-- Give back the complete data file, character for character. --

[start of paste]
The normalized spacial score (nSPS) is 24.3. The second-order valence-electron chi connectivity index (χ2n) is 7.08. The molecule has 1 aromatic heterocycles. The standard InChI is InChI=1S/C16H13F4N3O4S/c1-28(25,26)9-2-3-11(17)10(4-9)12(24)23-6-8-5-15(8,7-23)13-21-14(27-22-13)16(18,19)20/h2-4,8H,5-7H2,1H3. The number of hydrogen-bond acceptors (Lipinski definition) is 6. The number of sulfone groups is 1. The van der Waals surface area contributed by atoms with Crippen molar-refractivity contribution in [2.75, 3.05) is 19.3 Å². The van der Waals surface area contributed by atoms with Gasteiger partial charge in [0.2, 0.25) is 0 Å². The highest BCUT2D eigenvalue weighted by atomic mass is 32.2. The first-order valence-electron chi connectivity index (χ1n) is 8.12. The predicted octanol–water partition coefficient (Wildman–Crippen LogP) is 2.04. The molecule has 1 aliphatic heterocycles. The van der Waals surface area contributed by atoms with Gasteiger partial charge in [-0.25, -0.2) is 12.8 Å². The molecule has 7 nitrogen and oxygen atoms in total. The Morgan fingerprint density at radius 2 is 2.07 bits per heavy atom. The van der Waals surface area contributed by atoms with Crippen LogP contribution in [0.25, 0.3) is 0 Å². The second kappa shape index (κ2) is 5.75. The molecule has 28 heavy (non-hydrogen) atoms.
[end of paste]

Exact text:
The normalized spacial score (nSPS) is 24.3. The second-order valence-electron chi connectivity index (χ2n) is 7.08. The molecule has 1 aromatic heterocycles. The standard InChI is InChI=1S/C16H13F4N3O4S/c1-28(25,26)9-2-3-11(17)10(4-9)12(24)23-6-8-5-15(8,7-23)13-21-14(27-22-13)16(18,19)20/h2-4,8H,5-7H2,1H3. The number of hydrogen-bond acceptors (Lipinski definition) is 6. The number of sulfone groups is 1. The van der Waals surface area contributed by atoms with Crippen molar-refractivity contribution in [2.75, 3.05) is 19.3 Å². The van der Waals surface area contributed by atoms with Gasteiger partial charge in [0.2, 0.25) is 0 Å². The highest BCUT2D eigenvalue weighted by atomic mass is 32.2. The first-order valence-electron chi connectivity index (χ1n) is 8.12. The predicted octanol–water partition coefficient (Wildman–Crippen LogP) is 2.04. The molecule has 1 aliphatic heterocycles. The van der Waals surface area contributed by atoms with Gasteiger partial charge in [-0.25, -0.2) is 12.8 Å². The molecule has 7 nitrogen and oxygen atoms in total. The Morgan fingerprint density at radius 2 is 2.07 bits per heavy atom. The van der Waals surface area contributed by atoms with Crippen LogP contribution in [0.25, 0.3) is 0 Å². The second kappa shape index (κ2) is 5.75. The molecule has 28 heavy (non-hydrogen) atoms.